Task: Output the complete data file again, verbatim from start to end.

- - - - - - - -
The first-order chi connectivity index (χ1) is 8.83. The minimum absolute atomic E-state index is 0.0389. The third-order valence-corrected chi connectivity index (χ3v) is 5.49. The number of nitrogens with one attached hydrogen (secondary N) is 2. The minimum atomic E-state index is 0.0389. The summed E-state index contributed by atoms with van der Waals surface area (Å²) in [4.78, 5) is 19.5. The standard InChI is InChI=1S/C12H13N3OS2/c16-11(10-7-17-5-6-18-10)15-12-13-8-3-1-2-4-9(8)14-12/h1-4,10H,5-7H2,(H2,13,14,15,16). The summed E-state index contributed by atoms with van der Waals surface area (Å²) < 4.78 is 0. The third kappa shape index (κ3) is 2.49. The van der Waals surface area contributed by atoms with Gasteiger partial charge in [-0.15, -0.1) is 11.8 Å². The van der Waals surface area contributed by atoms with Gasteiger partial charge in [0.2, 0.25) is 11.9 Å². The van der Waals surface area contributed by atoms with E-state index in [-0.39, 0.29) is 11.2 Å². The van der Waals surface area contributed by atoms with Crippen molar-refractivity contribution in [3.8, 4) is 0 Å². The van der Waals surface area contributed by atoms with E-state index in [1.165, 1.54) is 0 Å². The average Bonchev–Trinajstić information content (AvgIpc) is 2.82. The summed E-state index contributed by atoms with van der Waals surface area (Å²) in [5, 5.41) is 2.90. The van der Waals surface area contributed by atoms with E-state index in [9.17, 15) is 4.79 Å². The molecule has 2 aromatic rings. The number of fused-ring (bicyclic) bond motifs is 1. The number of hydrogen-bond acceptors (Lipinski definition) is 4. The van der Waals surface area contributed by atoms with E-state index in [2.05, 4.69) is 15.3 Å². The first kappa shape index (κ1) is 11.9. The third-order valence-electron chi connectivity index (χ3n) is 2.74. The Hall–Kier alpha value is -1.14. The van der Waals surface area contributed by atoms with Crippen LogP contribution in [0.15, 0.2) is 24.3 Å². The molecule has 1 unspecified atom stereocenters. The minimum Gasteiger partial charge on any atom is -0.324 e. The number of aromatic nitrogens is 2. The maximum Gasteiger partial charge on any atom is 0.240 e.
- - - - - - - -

The first-order chi connectivity index (χ1) is 8.83. The minimum absolute atomic E-state index is 0.0389. The third-order valence-corrected chi connectivity index (χ3v) is 5.49. The number of nitrogens with one attached hydrogen (secondary N) is 2. The minimum atomic E-state index is 0.0389. The summed E-state index contributed by atoms with van der Waals surface area (Å²) in [4.78, 5) is 19.5. The standard InChI is InChI=1S/C12H13N3OS2/c16-11(10-7-17-5-6-18-10)15-12-13-8-3-1-2-4-9(8)14-12/h1-4,10H,5-7H2,(H2,13,14,15,16). The summed E-state index contributed by atoms with van der Waals surface area (Å²) < 4.78 is 0. The third kappa shape index (κ3) is 2.49. The van der Waals surface area contributed by atoms with Gasteiger partial charge in [-0.15, -0.1) is 11.8 Å². The van der Waals surface area contributed by atoms with Gasteiger partial charge in [0.2, 0.25) is 11.9 Å². The van der Waals surface area contributed by atoms with E-state index in [-0.39, 0.29) is 11.2 Å². The van der Waals surface area contributed by atoms with Crippen molar-refractivity contribution in [3.8, 4) is 0 Å². The van der Waals surface area contributed by atoms with E-state index in [1.165, 1.54) is 0 Å². The average Bonchev–Trinajstić information content (AvgIpc) is 2.82. The summed E-state index contributed by atoms with van der Waals surface area (Å²) in [5, 5.41) is 2.90. The van der Waals surface area contributed by atoms with E-state index in [9.17, 15) is 4.79 Å². The molecule has 2 aromatic rings. The number of fused-ring (bicyclic) bond motifs is 1. The number of hydrogen-bond acceptors (Lipinski definition) is 4. The van der Waals surface area contributed by atoms with E-state index in [2.05, 4.69) is 15.3 Å². The first kappa shape index (κ1) is 11.9. The third-order valence-electron chi connectivity index (χ3n) is 2.74. The Hall–Kier alpha value is -1.14. The van der Waals surface area contributed by atoms with Crippen LogP contribution in [0.15, 0.2) is 24.3 Å². The molecule has 1 unspecified atom stereocenters. The minimum Gasteiger partial charge on any atom is -0.324 e. The number of aromatic nitrogens is 2. The maximum Gasteiger partial charge on any atom is 0.240 e.